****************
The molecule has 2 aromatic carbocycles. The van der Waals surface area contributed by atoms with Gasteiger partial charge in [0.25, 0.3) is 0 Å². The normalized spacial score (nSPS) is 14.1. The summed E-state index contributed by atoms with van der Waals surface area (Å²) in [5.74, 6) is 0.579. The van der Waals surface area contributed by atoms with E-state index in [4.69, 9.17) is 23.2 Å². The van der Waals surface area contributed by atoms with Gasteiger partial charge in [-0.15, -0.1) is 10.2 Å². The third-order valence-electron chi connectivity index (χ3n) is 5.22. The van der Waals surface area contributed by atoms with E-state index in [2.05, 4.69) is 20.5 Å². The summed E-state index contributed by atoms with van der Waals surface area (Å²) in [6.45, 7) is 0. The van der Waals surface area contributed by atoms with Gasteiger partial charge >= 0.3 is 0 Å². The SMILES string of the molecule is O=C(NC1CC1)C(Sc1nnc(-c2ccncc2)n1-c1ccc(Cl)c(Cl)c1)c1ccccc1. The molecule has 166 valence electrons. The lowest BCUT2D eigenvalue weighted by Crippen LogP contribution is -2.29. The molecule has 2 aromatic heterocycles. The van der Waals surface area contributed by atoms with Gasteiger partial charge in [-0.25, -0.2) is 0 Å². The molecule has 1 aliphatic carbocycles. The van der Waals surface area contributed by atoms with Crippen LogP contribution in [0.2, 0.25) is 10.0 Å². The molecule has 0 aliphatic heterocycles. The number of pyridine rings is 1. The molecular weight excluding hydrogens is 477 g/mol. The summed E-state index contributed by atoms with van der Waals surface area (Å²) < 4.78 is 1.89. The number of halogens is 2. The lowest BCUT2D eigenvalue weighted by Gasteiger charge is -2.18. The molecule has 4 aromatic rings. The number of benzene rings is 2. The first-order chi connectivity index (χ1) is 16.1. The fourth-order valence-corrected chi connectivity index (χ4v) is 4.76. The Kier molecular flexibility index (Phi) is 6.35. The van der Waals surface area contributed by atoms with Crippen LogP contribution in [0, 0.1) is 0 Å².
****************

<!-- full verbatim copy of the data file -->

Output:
The molecule has 2 aromatic carbocycles. The van der Waals surface area contributed by atoms with Gasteiger partial charge in [0.25, 0.3) is 0 Å². The normalized spacial score (nSPS) is 14.1. The summed E-state index contributed by atoms with van der Waals surface area (Å²) in [5.74, 6) is 0.579. The van der Waals surface area contributed by atoms with E-state index in [4.69, 9.17) is 23.2 Å². The van der Waals surface area contributed by atoms with Gasteiger partial charge in [-0.15, -0.1) is 10.2 Å². The third-order valence-electron chi connectivity index (χ3n) is 5.22. The van der Waals surface area contributed by atoms with E-state index in [2.05, 4.69) is 20.5 Å². The summed E-state index contributed by atoms with van der Waals surface area (Å²) in [6.45, 7) is 0. The van der Waals surface area contributed by atoms with Gasteiger partial charge >= 0.3 is 0 Å². The SMILES string of the molecule is O=C(NC1CC1)C(Sc1nnc(-c2ccncc2)n1-c1ccc(Cl)c(Cl)c1)c1ccccc1. The molecule has 166 valence electrons. The lowest BCUT2D eigenvalue weighted by Crippen LogP contribution is -2.29. The molecule has 2 aromatic heterocycles. The van der Waals surface area contributed by atoms with Gasteiger partial charge in [-0.25, -0.2) is 0 Å². The molecule has 1 aliphatic carbocycles. The van der Waals surface area contributed by atoms with Crippen LogP contribution in [0.2, 0.25) is 10.0 Å². The molecule has 0 aliphatic heterocycles. The number of pyridine rings is 1. The molecular weight excluding hydrogens is 477 g/mol. The summed E-state index contributed by atoms with van der Waals surface area (Å²) < 4.78 is 1.89. The number of halogens is 2. The lowest BCUT2D eigenvalue weighted by Gasteiger charge is -2.18. The molecule has 4 aromatic rings. The number of benzene rings is 2. The first-order chi connectivity index (χ1) is 16.1. The fourth-order valence-corrected chi connectivity index (χ4v) is 4.76. The Kier molecular flexibility index (Phi) is 6.35. The van der Waals surface area contributed by atoms with Crippen LogP contribution in [0, 0.1) is 0 Å².